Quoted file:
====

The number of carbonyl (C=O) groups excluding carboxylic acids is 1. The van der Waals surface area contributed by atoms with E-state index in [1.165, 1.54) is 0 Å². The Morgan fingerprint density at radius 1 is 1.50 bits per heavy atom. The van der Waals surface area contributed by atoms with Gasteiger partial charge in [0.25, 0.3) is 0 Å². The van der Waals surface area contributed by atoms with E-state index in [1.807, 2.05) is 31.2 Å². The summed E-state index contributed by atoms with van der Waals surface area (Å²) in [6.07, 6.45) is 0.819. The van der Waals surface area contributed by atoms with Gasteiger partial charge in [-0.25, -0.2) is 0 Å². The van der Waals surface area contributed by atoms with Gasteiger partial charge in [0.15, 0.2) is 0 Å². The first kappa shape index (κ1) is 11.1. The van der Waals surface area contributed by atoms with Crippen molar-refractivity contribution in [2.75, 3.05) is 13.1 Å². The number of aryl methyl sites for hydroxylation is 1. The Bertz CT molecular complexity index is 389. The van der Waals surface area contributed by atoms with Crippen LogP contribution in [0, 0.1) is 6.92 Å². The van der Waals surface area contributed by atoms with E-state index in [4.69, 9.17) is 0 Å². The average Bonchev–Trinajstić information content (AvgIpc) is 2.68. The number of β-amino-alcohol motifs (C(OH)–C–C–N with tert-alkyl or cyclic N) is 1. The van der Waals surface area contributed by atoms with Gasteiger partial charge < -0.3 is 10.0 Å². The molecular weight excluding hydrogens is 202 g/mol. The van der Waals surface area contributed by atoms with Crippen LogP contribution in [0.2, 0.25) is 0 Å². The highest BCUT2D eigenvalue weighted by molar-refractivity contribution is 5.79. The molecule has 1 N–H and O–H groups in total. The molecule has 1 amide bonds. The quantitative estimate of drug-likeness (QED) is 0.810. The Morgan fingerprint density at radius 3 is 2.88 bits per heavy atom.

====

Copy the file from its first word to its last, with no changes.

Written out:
The number of carbonyl (C=O) groups excluding carboxylic acids is 1. The van der Waals surface area contributed by atoms with E-state index in [1.165, 1.54) is 0 Å². The Morgan fingerprint density at radius 1 is 1.50 bits per heavy atom. The van der Waals surface area contributed by atoms with Gasteiger partial charge in [0.25, 0.3) is 0 Å². The van der Waals surface area contributed by atoms with E-state index in [1.807, 2.05) is 31.2 Å². The summed E-state index contributed by atoms with van der Waals surface area (Å²) in [6.07, 6.45) is 0.819. The van der Waals surface area contributed by atoms with Gasteiger partial charge in [-0.25, -0.2) is 0 Å². The van der Waals surface area contributed by atoms with Gasteiger partial charge in [0.15, 0.2) is 0 Å². The first kappa shape index (κ1) is 11.1. The van der Waals surface area contributed by atoms with Crippen molar-refractivity contribution in [2.75, 3.05) is 13.1 Å². The number of aryl methyl sites for hydroxylation is 1. The Bertz CT molecular complexity index is 389. The van der Waals surface area contributed by atoms with Crippen LogP contribution in [0, 0.1) is 6.92 Å². The van der Waals surface area contributed by atoms with E-state index in [4.69, 9.17) is 0 Å². The average Bonchev–Trinajstić information content (AvgIpc) is 2.68. The number of β-amino-alcohol motifs (C(OH)–C–C–N with tert-alkyl or cyclic N) is 1. The van der Waals surface area contributed by atoms with Gasteiger partial charge < -0.3 is 10.0 Å². The molecular weight excluding hydrogens is 202 g/mol. The van der Waals surface area contributed by atoms with Crippen LogP contribution in [0.2, 0.25) is 0 Å². The highest BCUT2D eigenvalue weighted by molar-refractivity contribution is 5.79. The molecule has 1 N–H and O–H groups in total. The molecule has 1 amide bonds. The quantitative estimate of drug-likeness (QED) is 0.810. The Morgan fingerprint density at radius 3 is 2.88 bits per heavy atom.